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This pattern of birth, death and rebirth is what Christians expect for God’s favourites like Israel, for Jesus’ friends like Lazarus, and for the Church herself. She’s been through this many times. Each of us, also, goes through various beginnings, ends and revivals, various conversions, diversions and reversions. Jesus tells us that Lazarus’ story and ours “will not end in death but in God’s glory”. So we are not trapped in some eternal cosmic circle with no progress or some temporary cosmic recycling with no hope. Jesus’ promise of resurrection is not just a dim, distant hope, as Mary of Bethany thought, but an already present reality.

What next for our Church and each of us as we pass through this pandemic and, God willing, emerge on the other side? Will our bodily health have been adversely affected or our character? Will our economy experience depression or our hearts? Will our religious faith and practice be shattered?

Or will we have demonstrated the nobler side of our natures under grace: courage and compassion, prayer and practical care , a willingness to share and endure? Will our Church have shone in this darkness – through our intercession for the world, our healthcare for the sick, our funerals for the dead, our welfare for the unemployed, our support for the isolated, our hope for the despairing, our pastoral care for all? Today Christ promises that after this hard Lent we can join His Easter; that the Church dead and bound with ‘stuff’ will be unbound and refreshed as so often in the past; and that each of us, having endured with patience and love, will be plucked from the jaws of death and let go free!


Because our current circumstances impede attendance at Mass and reception of Holy Communion: I invite you now to ask God that by spiritual communion you might receive the graces you would have received in sacramental communion. Offer this Holy Eucharist and your hunger for it, for the safety of your loved ones, yourselves and our world at this time. God is not limited by our separation. Behold Him, the Lamb of God…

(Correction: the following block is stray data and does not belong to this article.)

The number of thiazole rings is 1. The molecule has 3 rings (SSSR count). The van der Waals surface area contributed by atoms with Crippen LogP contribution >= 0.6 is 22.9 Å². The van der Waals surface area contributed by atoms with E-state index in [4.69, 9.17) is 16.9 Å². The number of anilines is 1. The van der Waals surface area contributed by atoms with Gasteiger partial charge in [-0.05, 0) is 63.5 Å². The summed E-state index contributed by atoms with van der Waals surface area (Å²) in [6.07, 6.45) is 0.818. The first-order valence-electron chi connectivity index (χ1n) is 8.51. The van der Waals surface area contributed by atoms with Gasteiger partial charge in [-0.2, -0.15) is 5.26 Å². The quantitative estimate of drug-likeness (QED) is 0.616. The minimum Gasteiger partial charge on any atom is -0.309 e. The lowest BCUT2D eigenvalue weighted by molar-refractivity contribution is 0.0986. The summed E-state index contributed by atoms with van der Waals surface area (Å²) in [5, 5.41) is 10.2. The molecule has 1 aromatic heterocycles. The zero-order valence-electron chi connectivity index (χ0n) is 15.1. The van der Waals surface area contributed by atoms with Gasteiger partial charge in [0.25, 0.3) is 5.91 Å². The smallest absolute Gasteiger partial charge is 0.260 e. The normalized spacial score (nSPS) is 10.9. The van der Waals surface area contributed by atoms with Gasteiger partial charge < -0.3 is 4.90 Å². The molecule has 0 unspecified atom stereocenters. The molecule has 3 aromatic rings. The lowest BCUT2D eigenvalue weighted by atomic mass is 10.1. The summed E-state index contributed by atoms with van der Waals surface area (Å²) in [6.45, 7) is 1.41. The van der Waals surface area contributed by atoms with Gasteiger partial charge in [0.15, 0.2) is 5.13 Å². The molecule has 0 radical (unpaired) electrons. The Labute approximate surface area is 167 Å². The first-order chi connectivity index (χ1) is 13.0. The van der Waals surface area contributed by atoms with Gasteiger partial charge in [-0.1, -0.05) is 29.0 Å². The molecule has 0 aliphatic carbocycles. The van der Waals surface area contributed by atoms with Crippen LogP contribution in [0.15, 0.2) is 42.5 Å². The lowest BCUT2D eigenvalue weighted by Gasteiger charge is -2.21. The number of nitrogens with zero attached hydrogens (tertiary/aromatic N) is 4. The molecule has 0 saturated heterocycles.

Live-streamed from St. Mary’s Cathedral, Sydney

Welcome to the Solemn Mass for the Fifth Sunday of Lent at St Mary’s Cathedral Sydney, live-streamed in response to the COVID19 pandemic and church closures. Please be assured that your priests, even if they cannot celebrate Mass with you, are celebrating Mass for you – and not just today but every day. You can join them through TV or internet and through your prayers. We must be especially careful at this time that ‘social distancing’ does not mean distancing ourselves socially or spiritually from each other: indeed, as we separate physically we must find new ways of maintaining contact and strengthening communion. Amidst the panic-buying and hoarding, we must also remember to “store up treasure in heaven” more than toilet paper on earth!

The Church asks us to pray and fast at this time: for those who have died, are sick or at risk from this virus; for health professionals caring for them and researchers seeking a cure; for the financially insecure or socially isolated; and for those leading us through this crisis. In our Gospel today we encounter Christ as ‘the Resurrection and the Life’ for those who are physically, emotionally or spiritually dead. So let us turn to Him now as the source of new life, repenting of those deaths that are our sins…

[1] Mark Zaunbrecher, Religious Attitudes in Australian Literature of the 1890s, M.A. thesis for the University of Wollongong 1979.